NBA

Building an All-Time NBA Starting Five

CLEVELAND, OH - JUNE 07: Stephen Curry #30, Kevin Durant #35 and Klay Thompson #11 of the Golden State Warriors react against the Cleveland Cavaliers during the first half of Game 3 of the 2017 NBA Finals at Quicken Loans Arena on June 7, 2017 in Cleveland, Ohio.
Jason Miller/Getty Images

Throughout NBA history there have been countless star players and star lineups. That raises the question: what would the best possible lineup or starting five look like, featuring any combination of players in NBA history?

At first, it’s tempting to simply name the best player at each position and combine them into a starting five. But basketball’s a team sport, and there’s so much more than just individual star power. Things like teamwork and cohesiveness are just as valuable.

It’s also important to acknowledge how the roles of each player complement each other. Having a surplus of players that all play the same role can be detrimental in some cases. Instead, teams with a mix of scoring, ball movement, rebounding and defense will almost always be better suited for success.

With that in mind, here is the best possible starting five in NBA history.

Note: All players are assumed to be in their prime.


All stats courtesy of basketball-reference.com/

Point Guard: Stephen Curry

CLEVELAND, OH - JUNE 08: Stephen Curry #30 of the Golden State Warriors reacts against the Cleveland Cavaliers during Game Four of the 2018 NBA Finals at Quicken Loans Arena on June 8, 2018 in Cleveland, Ohio.
Gregory Shamus/Getty Images

Magic Johnson is the clear-cut best point guard of all-time. But considering the players that this team would end up building around, Stephen Curry fit in much better.

For one, Curry doesn’t need the ball in his hands to be effective. He’s arguably one of the best off-ball players ever, as evident by his success in 2017 & 2018 with the star-studded Warriors. This is particularly important in this lineup because of the surplus of ball-dominant scorers. 

The defining aspect of Curry’s game is his shooting. In his historic 2016 season, he shot splits of .504/.454/.908 en route to a unanimous MVP selection. Curry’s been so efficient that he’s never dropped below 40% shooting from beyond the arc in a full season. 

Curry’s shooting is so incredible that it causes teams to completely restructure their traditional defense in order to contain him. This opens up so many things for the rest of Curry’s teammates and for the offense as a whole.

According to The Basketball Economist on Twitter, the 2018 Warriors’ offensive rating with Curry playing was 120.4, a mark that would’ve led the league by a sizable margin. Contrarily, this number without Curry on the floor dropped to a mere 106.4, worse than 23 other NBA teams that season. 

There are other factors beyond Curry that played into this discrepancy, but it’s a margin that’s too hard to ignore. Curry’s presence on the court translates to immense offensive success. Magic Johnson is still the best point guard ever, but Curry’s offensive impact and exceptional shooting can’t be passed up.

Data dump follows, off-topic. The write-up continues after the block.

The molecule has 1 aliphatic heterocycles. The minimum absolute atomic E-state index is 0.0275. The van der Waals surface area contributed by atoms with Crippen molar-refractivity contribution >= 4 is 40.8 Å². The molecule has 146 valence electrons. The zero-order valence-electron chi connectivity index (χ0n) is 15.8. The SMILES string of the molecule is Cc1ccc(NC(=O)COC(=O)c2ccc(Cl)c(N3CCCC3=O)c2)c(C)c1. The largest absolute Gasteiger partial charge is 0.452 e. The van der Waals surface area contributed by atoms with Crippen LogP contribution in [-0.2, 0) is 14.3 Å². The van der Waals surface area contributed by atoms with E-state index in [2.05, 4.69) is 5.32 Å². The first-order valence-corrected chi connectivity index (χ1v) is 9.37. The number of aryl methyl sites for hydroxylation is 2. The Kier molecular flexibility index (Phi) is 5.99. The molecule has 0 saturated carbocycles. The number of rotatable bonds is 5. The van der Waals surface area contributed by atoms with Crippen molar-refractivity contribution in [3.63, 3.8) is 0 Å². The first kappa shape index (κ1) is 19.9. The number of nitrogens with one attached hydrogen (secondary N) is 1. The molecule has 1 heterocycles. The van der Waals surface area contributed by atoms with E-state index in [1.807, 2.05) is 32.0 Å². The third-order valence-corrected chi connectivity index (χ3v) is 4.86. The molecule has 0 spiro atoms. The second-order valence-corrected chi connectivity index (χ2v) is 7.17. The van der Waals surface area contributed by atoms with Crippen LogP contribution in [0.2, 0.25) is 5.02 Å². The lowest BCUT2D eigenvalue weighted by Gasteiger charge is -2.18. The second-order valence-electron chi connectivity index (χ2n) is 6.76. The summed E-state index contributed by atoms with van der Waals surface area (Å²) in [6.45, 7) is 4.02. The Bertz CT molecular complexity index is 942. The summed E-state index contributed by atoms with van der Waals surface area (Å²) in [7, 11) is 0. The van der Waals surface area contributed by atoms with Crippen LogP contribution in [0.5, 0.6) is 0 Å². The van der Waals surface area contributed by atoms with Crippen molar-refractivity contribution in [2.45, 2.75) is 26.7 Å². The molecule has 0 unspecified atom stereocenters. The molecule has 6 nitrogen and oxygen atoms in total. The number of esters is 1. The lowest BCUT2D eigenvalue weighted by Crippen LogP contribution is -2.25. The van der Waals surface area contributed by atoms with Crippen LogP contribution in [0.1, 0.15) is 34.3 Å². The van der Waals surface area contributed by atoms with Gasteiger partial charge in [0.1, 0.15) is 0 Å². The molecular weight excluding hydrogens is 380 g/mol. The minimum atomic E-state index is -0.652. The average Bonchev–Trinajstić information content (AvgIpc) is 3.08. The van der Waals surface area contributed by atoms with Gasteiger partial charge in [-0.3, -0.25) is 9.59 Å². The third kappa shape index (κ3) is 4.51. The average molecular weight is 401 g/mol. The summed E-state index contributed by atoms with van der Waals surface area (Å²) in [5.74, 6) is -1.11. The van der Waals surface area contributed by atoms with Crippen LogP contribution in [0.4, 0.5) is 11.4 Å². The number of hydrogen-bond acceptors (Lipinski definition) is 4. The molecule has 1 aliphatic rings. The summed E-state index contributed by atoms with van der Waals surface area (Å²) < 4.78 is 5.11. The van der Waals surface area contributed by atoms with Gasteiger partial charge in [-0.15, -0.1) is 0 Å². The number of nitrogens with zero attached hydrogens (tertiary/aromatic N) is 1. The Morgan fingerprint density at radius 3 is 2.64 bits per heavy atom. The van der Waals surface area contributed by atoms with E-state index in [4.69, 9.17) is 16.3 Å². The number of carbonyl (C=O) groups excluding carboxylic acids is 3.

Shooting Guard: Michael Jordan

Phil Jackson entered the 1997-98 season knowing it would be his last with the Bulls. Michael Jordan insisted he wouldn't play for any other coach.
USATODAY

This pick comes with little debate. Michael Jordan is not only the greatest shooting guard of all-time, but he’s the greatest basketball player of all-time. Unlike Magic Johnson, that unquestionable greatness alone earns him a spot on this team.

For starters, Jordan was an electrifying scorer, one most would consider the best to ever do it. He captured a record ten scoring titles in just fifteen seasons.

Jordan’s defense was also elite. He captured the 1988 Defensive Player of the Year and made the All-Defensive team 10 times. His 2.35 steals per game average ranks third in NBA history.

Since Curry lacks elite perimeter defense, Jordan’s prowess in that area makes him all the more valuable to this team. If there’s an elite offensive talent at the opponent’s guard spot, Jordan would be the one to neutralize them, while giving them all they could handle with his unstoppable offensive game.

MJ’s pure talent as a player was undeniably great. But it was his competitive demeanor and winning mentality that was responsible for so much of his success. Jordan was nearly unstoppable in the playoffs, and set countless postseason records that still stand today. His six NBA championships and several clutch shots were no accident. Jordan was the ultimate competitor and always came up big when it mattered.

Small Forward: LeBron James

LOS ANGELES, CA - MARCH 08: Los Angeles Lakers Forward LeBron James 23 drives to the basket during a NBA, Basketball Herren, USA game between the Los Angeles Lakers and the Los Angeles Clippers on March 8, 2020 at STAPLES Center in Los Angeles, CA.
Photo by Brian Rothmuller/Icon Sportswire

Like Jordan, LeBron James is too good to leave off most teams. This lineup is no exception.

LeBron’s reputation precedes itself. He’s widely regarded as the greatest of his generation, and one of few players on Michael Jordan’s level. A case can even be made that no one else can do so many different things at such high levels (scoring, playmaking, rebounding, defending, leadership, etc) like LeBron can.

In relation to this team, James can fill a number of needs. His time with the Cavaliers, Heat, and Lakers have all featured James assuming different roles and responsibilities at high levels. He can work as the primary facilitator or as a score-first wing while adding versatility on the defensive end. Or, if need be, James can take over as the team’s undisputed do-it-all leader.